Monday, January 23, 2006

Beware of the Balut Eggs...

Joe Carter tries to raise the concept of eating fetuses to some moral arguement today. Which reminds me of my weekend...

Carter's post triggers reminiscinces of chuckles - nah, memmories of guffaws- unleashed in the gastronomic sancta of some very good but moderatly priced restaurants in Asia- because I am reminded of Mary Roach's book Stiffs: The Curious Lives of Human Cadavers, and especially the chapter entitled "Eat Me," which is of particular relevance to this discussion, in which it is made known that the stories about aborted babies being made into food in China was a made-up-from-whole-cloth story by the religious right (as was the Reuters story about two brothers, one of whom worked at a crematorium and another who worked in a Restaurant). But that doesn't mean that some medications in China are embryo-free.

It's possible they're not, according to Roach.

Well, let's leave that question there, and consider whether your yuck factor going into overdrive- as my dear wife's did - when she saw 2 dozen eggs at a very attractive price in the new Asian market that just opened. Only they were labelled Balut eggs.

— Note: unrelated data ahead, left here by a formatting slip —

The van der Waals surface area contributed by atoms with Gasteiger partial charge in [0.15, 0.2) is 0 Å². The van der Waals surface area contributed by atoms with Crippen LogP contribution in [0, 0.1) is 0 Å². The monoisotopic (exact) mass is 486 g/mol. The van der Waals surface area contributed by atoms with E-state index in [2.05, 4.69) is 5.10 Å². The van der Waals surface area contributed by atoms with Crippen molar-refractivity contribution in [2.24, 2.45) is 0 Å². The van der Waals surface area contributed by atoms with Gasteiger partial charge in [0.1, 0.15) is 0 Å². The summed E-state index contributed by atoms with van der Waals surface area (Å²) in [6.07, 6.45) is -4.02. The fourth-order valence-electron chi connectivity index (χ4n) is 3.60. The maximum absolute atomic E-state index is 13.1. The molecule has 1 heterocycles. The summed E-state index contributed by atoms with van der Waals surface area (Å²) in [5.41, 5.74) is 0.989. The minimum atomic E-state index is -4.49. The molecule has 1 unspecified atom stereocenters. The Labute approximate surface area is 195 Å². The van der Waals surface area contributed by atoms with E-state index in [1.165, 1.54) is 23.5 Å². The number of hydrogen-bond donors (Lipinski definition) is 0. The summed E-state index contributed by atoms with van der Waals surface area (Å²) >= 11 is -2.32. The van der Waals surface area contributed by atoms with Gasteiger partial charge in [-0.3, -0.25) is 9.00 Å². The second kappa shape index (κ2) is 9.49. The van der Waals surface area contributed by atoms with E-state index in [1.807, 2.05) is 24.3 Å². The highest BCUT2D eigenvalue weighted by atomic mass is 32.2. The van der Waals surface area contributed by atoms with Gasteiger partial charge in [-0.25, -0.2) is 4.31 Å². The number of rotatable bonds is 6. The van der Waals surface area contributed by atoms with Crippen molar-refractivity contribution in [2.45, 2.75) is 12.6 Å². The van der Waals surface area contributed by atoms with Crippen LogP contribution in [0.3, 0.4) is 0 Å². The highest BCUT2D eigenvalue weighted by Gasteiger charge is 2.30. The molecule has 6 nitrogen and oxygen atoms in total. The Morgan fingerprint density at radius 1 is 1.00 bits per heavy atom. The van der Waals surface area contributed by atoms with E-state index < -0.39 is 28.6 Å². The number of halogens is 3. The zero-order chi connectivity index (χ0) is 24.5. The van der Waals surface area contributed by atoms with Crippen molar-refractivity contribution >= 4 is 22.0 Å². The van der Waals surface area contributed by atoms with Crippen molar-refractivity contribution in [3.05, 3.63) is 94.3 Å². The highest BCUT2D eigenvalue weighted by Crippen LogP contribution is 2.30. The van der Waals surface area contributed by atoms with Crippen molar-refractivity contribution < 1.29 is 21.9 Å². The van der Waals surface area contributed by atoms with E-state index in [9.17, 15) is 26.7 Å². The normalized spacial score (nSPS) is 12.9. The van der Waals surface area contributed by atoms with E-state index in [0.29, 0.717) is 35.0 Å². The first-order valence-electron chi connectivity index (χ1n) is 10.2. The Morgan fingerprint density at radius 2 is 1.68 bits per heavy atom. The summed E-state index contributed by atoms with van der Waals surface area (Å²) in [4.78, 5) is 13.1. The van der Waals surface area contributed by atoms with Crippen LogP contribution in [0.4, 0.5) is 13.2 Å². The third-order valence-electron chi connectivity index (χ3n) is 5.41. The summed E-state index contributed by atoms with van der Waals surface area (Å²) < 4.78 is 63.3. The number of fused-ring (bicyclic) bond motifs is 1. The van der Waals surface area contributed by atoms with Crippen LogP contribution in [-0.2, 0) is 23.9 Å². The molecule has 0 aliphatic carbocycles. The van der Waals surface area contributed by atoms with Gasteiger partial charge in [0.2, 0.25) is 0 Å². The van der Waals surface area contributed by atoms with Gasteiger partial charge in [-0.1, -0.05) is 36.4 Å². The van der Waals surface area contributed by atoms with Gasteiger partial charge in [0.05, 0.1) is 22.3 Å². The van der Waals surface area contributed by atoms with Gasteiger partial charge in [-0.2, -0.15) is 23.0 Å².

Not knowing what Balut eggs are (after all, it's not a Chinese word), my wife bought the eggs, and returned home to make her rice cakes. She took out a mixing bowl, poured in the rice flour, the milk, but when it came time to crack the eggs, she noticed that the eggs had chicken embryos in them.

What my story illustrates, is, despite Carter's misanthropism, ("P.Z. Meyers would do it for a million bucks!") is that if you're making rice-cakes, Balut eggs or human fetuses simply won't do, and even someone who knows about the concept of consumption of the placenta of homo sapiens will be taken aback when a chicken fetus appears in the mixing bowl.

So I would have to say, it most certainly depends on the cuisine and method of preparation. As the Food Network show Iron Chef has shown, add enough truffles and caviar to a dish, and Asako Kishi will praise it to high heaven every time. And you know caviar are eggs, too.

In the bible, its passages that don't-condemn-eating-babies don't go into any great detail about the method of preparation, and so we can't really know what they tasted like. But perhaps with enough garlic and butter, ...who knows? People will eat snails if there is a sufficient quantity of garlic and butter present.

Now if that arouses your yuck factor, and righteous indignation, perhaps you can imagine how a vegan raw foodist like Tre Arrow might feel.

No comments: